“Just five data points might be enough [for a company] to say, ‘I’m pretty sure that this identity that’s anonymized on the Libra ledger is Wayne Vaughan because he purchased something of this amount at this store at this time,’” Vaughan said. “Now [the firm] can search the entire public ledger for a set of data for all the transactions that are associated with that identity.”

Should companies like Walmart or Amazon receive these complete purchase histories from the Libra platform, they’d likely have a targeted marketing field day.

Can Facebook Be Trusted To Secure Financial Data?

Facebook has experienced well-publicized data breaches — it exposed approximately 50 million accounts in a single attack last year. Financial data is a prime target for hackers and fraudsters, leaving consumers concerned about Libra’s potential security holes and avenues for attacks. Facebook partnered with 28 corporations to develop Libra’s infrastructure, but the company intends to expand that number to over 100.

“[Facebook’s] development operations team is responsible for securing its own infrastructure,” Vaughan said. “But if you have a hundred partners, those hundred partners are responsible for securing themselves — and that’s a hundred points of failure.”

Facebook has few options available when it comes to ensuring all of its partners are on the same security page.

“You could also certainly reduce risk by using cryptography to increase the security of the ledger and keep transactions private,” Vaughan speculated. “Or, you could try to implement some sort of certification program or an audit process. I think that regulators and governments might insist on something like that.”

Just days after the Libra announcement, the House Financial Services Committee called on Facebook to halt all development until Congress and federal regulators could investigate how the crypto might cause danger to the global financial system.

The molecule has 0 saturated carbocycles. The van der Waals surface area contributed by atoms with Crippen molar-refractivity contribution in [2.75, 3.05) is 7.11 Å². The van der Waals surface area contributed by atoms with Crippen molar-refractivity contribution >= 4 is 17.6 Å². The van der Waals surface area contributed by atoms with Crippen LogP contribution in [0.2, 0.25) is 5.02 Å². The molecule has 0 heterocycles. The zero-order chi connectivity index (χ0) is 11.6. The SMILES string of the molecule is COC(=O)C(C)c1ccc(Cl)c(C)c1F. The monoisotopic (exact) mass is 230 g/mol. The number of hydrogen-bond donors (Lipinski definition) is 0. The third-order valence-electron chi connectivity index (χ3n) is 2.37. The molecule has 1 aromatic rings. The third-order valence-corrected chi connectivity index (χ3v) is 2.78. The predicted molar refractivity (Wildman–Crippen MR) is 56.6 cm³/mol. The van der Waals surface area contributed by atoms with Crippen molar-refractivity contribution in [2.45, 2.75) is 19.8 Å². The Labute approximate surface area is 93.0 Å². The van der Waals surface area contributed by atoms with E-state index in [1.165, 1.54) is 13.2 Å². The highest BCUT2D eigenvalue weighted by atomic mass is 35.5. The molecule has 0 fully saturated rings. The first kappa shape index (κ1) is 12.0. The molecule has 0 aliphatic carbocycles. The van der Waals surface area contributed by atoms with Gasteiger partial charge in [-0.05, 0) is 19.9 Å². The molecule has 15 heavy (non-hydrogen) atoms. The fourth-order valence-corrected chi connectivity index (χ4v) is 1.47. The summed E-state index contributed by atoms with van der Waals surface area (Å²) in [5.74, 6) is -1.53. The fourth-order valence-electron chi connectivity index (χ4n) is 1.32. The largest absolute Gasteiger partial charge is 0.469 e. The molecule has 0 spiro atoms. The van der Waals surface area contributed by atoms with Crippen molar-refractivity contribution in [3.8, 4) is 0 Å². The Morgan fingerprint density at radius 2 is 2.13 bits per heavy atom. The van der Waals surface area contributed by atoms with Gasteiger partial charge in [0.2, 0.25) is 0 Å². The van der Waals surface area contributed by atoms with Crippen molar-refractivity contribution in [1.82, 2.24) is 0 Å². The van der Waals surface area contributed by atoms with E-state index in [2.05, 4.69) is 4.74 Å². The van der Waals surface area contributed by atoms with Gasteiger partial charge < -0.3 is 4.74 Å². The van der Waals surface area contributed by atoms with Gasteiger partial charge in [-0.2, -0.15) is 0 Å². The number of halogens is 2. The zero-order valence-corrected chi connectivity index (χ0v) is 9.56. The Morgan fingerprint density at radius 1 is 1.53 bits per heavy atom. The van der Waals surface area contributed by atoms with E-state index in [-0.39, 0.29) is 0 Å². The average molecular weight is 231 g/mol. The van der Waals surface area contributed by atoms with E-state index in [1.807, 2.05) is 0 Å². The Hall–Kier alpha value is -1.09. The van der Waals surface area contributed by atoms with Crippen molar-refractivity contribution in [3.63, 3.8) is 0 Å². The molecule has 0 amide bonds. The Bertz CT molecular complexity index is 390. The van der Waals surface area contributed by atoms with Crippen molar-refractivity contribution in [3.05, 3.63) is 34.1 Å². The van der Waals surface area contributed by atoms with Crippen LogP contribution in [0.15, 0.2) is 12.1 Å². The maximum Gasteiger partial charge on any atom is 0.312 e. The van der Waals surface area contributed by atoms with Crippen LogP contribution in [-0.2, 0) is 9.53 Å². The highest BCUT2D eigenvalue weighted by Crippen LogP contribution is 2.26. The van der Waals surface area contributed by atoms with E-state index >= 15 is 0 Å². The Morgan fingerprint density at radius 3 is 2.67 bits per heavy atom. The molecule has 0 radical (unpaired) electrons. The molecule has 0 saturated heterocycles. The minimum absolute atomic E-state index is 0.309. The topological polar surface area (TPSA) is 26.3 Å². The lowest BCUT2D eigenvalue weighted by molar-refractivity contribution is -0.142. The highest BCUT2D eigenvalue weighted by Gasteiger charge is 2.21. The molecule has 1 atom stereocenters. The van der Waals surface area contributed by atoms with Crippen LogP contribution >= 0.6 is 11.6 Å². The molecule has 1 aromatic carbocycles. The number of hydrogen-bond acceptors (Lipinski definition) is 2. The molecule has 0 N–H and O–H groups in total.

“If products and services like these are left improperly regulated and without sufficient oversight, they could pose systemic risks that endanger U.S. and global financial stability,” committee chairwoman Rep. Maxine Waters (D-CA) wrote in a letter to Facebook CEO Mark Zuckerberg. “These vulnerabilities could be exploited and obscured by bad actors, as other cryptocurrencies, exchanges and wallets have been in the past.”

It appears that Facebook is moving full steam ahead with Libra’s implementation despite regulators’ concerns. There are still some questions regarding how the system will operate and whether the privacy and security concerns will be relevant when Libra goes live next year. How Facebook addresses these issues could be the determinant for Libra’s future success.


New PYMNTS Report: Preventing Financial Crimes Playbook – July 2020 

Call it the great tug-of-war. Fraudsters are teaming up to form elaborate rings that work in sync to launch account takeovers. Chris Tremont, EVP at Radius Bank, tells PYMNTS that financial institutions (FIs) can beat such highly organized fraudsters at their own game. In the July 2020 Preventing Financial Crimes Playbook, Tremont lays out how.